US 4474823 A
A method of processing fish fillets into seafood products is disclosed. Fish fillets can be readily and quickly processed into frozen seafood products having desired shapes. After catching fish and other fishery products, only fillets thereof that are suited for food are converted to frozen blocks aboard ship. The frozen blocks cut into pieces are pressure-formed into a desired shape after they are transported to a processing place on land.
1. A method for processing fish fillets comprising the steps of; arranging fish fillets randomly in a container, under such conditions that spaces are formed between said fillets and inner wall surface of said container and also that a number of spaces are formed between adjacent fillets;
freezing the arranged fillets into a frozen block;
cutting said frozen block into individual pieces and pressure-forming each of said pieces into an elongate shape, in which the fillets are bound in the frozen integrated state and said spaces between adjacent fillets are eliminated by said pressure-forming.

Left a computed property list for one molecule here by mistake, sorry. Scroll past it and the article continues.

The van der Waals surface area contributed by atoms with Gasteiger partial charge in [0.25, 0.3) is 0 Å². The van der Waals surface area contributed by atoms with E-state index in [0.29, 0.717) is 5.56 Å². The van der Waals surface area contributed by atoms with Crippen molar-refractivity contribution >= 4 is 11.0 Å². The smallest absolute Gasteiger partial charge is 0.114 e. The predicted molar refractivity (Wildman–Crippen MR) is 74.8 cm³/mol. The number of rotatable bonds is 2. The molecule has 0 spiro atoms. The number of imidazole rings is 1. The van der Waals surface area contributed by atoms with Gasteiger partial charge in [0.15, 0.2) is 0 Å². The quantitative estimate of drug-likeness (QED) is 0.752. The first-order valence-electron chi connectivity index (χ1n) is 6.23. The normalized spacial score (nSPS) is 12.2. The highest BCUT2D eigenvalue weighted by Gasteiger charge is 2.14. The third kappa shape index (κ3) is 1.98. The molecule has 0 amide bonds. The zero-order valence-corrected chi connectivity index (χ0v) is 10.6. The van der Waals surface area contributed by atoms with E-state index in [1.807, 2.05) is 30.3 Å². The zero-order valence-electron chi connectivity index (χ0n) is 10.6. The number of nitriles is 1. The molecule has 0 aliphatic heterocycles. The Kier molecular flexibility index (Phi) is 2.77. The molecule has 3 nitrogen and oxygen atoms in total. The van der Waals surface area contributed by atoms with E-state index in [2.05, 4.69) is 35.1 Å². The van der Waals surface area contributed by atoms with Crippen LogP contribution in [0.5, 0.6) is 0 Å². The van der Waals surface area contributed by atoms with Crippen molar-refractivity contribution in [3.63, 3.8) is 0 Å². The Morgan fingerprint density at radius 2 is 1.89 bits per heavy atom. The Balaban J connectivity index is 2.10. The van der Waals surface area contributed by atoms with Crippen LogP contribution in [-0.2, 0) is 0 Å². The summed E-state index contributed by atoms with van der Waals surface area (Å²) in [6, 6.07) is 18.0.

Recently, seafood is replacing livestock food in various countries. Particularly in Japan, various methods of processing fish and shellfish have been developed. These methods can be roughly classified into three categories, namely (A) utilizing the fishery products as a frozen meat source, (B) utilizing fish by retaining their shape as much as possible and (C) utilizing fish by breaking them into fine pieces. Method (A) is most popular in Japan. The meat source is this case is prepared by grinding fish meat and then freezing the resultant material in a block having a predetermined shape. From this block "kamaboko" and like kneaded seafoods can be produced. By this type of utility, the taste of fish and shellfish can be preserved. However, only limited kinds of fish and shellfish, mainly white meat fish, can be processed by this method. In addition, a great deal of man-hours are required to process the fishery products into a meat source. Further, the meat source has been developed as kneaded food and can find only limited utility, typically fried foods.